I'm not a big reader in the horror genre. The only books I can recall remember and attaching significance to were Anne Rice's Vampire Chronicles – and...moreI'm not a big reader in the horror genre. The only books I can recall remember and attaching significance to were Anne Rice's Vampire Chronicles – and, now, The Historian.
Dracula, in this mode, casts a shadow over the lives the main characters. We so often hear about him, are given very real demonstrations of his power, yet he remains out of our grasp. One of the complaints I would have about the novel is that he is deposed of too quickly – I would have liked more tension in that moment, more time to actually meet this figure.
The characters are well-crafted and feel real, even if we only know them shallowly. I found myself becoming especially attached to the narrator, Rossi, Barley, and Helen. I didn't find the mystery dull in the slightest, but perhaps I'm more attuned to mysteries where knowledge, not danger creates suspense.
Perhaps a sign of a great book is a desire to know more – not something as straightforward as a sequel or prequel, but other books about Dracula and vampires, to learn more about the real historical facts behind the story and to find out more about the characters. The Historian inspires all of those in me.
When I was reading this, I kept thinking that it was good, but nothing that really made me sit up and take notice. Then I got to part 3, and okay, wow...moreWhen I was reading this, I kept thinking that it was good, but nothing that really made me sit up and take notice. Then I got to part 3, and okay, wow.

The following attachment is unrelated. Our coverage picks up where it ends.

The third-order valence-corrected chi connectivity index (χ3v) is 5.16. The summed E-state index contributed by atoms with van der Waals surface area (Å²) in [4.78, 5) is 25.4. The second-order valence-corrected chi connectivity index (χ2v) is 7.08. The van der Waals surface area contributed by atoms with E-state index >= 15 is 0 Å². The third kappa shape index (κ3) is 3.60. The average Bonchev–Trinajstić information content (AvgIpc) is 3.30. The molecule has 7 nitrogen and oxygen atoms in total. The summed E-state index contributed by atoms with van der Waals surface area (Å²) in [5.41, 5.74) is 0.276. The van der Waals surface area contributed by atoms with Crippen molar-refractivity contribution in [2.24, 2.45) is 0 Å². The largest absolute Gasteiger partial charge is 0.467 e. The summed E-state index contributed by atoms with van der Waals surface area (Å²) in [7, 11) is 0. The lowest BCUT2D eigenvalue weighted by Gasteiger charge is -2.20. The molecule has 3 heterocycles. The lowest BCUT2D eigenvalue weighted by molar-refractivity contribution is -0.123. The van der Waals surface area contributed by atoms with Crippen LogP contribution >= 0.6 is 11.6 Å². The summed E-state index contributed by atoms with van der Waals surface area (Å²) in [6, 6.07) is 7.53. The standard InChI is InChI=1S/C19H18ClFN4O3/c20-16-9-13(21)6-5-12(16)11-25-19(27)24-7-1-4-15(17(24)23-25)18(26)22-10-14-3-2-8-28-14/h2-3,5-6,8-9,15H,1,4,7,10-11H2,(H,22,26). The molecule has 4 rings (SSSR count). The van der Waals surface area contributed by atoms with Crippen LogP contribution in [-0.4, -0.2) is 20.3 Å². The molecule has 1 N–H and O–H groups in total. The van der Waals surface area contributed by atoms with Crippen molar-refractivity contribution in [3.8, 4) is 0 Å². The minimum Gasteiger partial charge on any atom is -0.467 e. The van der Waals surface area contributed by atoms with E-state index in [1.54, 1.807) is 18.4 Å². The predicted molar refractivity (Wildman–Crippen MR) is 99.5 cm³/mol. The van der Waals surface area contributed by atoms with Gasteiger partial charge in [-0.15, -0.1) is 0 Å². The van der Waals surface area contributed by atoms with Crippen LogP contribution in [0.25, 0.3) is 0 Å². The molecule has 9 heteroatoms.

It's hard to categorise this book. I've shelved it as horror, as the whole basis of the plot is one you'd find in a horror story, but it doesn't fit there. The real horror of Beloved is not a ghost or ghoulie or any other supernatural happenings, but the very-human institution of slavery.
Technically, the book's a bit of a mess. There's no distinction between past/present in the book, so you suddenly flashback and then flash forward within a chapter without any cues. For three chapters, it's suddenly in first person perspective rather than the third. But it's incredible. (less)
An enthralling and terrifying new take on the vampire tale. Personally, I needed a bit more confirmation from the conclusion, but it is just a small c...moreAn enthralling and terrifying new take on the vampire tale. Personally, I needed a bit more confirmation from the conclusion, but it is just a small criticism on my part – I'm happy with what I think happened to Oskar. Lindqvist balanced the supernatural horror of creatures who need to drink blood to survive against the real horrors of paedophiles and sadistic bullies. At the start, I found the real horrors a bit much to take, but am glad I persevered through. Let Me In (alt. Let The Right One In) is a quite a superb work, though it won't be to everyone's tastes. (less)
A well written book, and fascinating in its own disturbing way, but really too creepy for me. I had hoped (wished) for a happier ending, but that was...moreA well written book, and fascinating in its own disturbing way, but really too creepy for me. I had hoped (wished) for a happier ending, but that was not to be. (less)